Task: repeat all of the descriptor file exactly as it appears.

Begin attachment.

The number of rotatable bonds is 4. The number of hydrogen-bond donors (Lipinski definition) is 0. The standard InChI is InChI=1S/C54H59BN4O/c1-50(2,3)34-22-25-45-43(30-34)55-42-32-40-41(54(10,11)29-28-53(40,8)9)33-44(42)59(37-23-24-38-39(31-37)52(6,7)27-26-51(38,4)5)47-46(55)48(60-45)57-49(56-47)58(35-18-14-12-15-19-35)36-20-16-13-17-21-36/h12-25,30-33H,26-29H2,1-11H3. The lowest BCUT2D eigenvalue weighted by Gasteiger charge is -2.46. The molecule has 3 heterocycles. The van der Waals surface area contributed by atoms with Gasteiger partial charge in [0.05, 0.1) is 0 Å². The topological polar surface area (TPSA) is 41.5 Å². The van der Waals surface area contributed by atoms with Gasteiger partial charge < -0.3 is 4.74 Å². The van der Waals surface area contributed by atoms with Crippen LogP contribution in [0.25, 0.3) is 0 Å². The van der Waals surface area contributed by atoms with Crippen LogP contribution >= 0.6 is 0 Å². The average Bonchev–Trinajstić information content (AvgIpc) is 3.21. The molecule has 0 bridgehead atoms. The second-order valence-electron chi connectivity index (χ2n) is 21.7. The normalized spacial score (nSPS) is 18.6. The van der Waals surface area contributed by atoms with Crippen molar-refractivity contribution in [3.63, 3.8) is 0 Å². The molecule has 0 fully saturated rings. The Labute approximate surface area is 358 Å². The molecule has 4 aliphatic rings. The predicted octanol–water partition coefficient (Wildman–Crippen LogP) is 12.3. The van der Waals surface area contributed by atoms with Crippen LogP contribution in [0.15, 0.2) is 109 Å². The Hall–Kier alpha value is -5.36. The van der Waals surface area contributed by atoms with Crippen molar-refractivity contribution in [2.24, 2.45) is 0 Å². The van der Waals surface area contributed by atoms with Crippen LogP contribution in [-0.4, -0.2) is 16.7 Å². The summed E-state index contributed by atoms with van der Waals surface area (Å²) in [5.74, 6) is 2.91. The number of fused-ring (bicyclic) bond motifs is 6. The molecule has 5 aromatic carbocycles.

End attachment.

The number of rotatable bonds is 4. The number of hydrogen-bond donors (Lipinski definition) is 0. The standard InChI is InChI=1S/C54H59BN4O/c1-50(2,3)34-22-25-45-43(30-34)55-42-32-40-41(54(10,11)29-28-53(40,8)9)33-44(42)59(37-23-24-38-39(31-37)52(6,7)27-26-51(38,4)5)47-46(55)48(60-45)57-49(56-47)58(35-18-14-12-15-19-35)36-20-16-13-17-21-36/h12-25,30-33H,26-29H2,1-11H3. The lowest BCUT2D eigenvalue weighted by Gasteiger charge is -2.46. The molecule has 3 heterocycles. The van der Waals surface area contributed by atoms with Gasteiger partial charge in [0.05, 0.1) is 0 Å². The topological polar surface area (TPSA) is 41.5 Å². The van der Waals surface area contributed by atoms with Gasteiger partial charge < -0.3 is 4.74 Å². The van der Waals surface area contributed by atoms with Crippen LogP contribution in [0.25, 0.3) is 0 Å². The van der Waals surface area contributed by atoms with Crippen LogP contribution >= 0.6 is 0 Å². The average Bonchev–Trinajstić information content (AvgIpc) is 3.21. The molecule has 0 bridgehead atoms. The second-order valence-electron chi connectivity index (χ2n) is 21.7. The normalized spacial score (nSPS) is 18.6. The van der Waals surface area contributed by atoms with Crippen molar-refractivity contribution in [3.63, 3.8) is 0 Å². The molecule has 0 fully saturated rings. The Labute approximate surface area is 358 Å². The molecule has 4 aliphatic rings. The predicted octanol–water partition coefficient (Wildman–Crippen LogP) is 12.3. The van der Waals surface area contributed by atoms with Crippen LogP contribution in [0.15, 0.2) is 109 Å². The Hall–Kier alpha value is -5.36. The van der Waals surface area contributed by atoms with Crippen molar-refractivity contribution in [2.24, 2.45) is 0 Å². The van der Waals surface area contributed by atoms with Crippen LogP contribution in [-0.4, -0.2) is 16.7 Å². The summed E-state index contributed by atoms with van der Waals surface area (Å²) in [5.74, 6) is 2.91. The number of fused-ring (bicyclic) bond motifs is 6. The molecule has 5 aromatic carbocycles.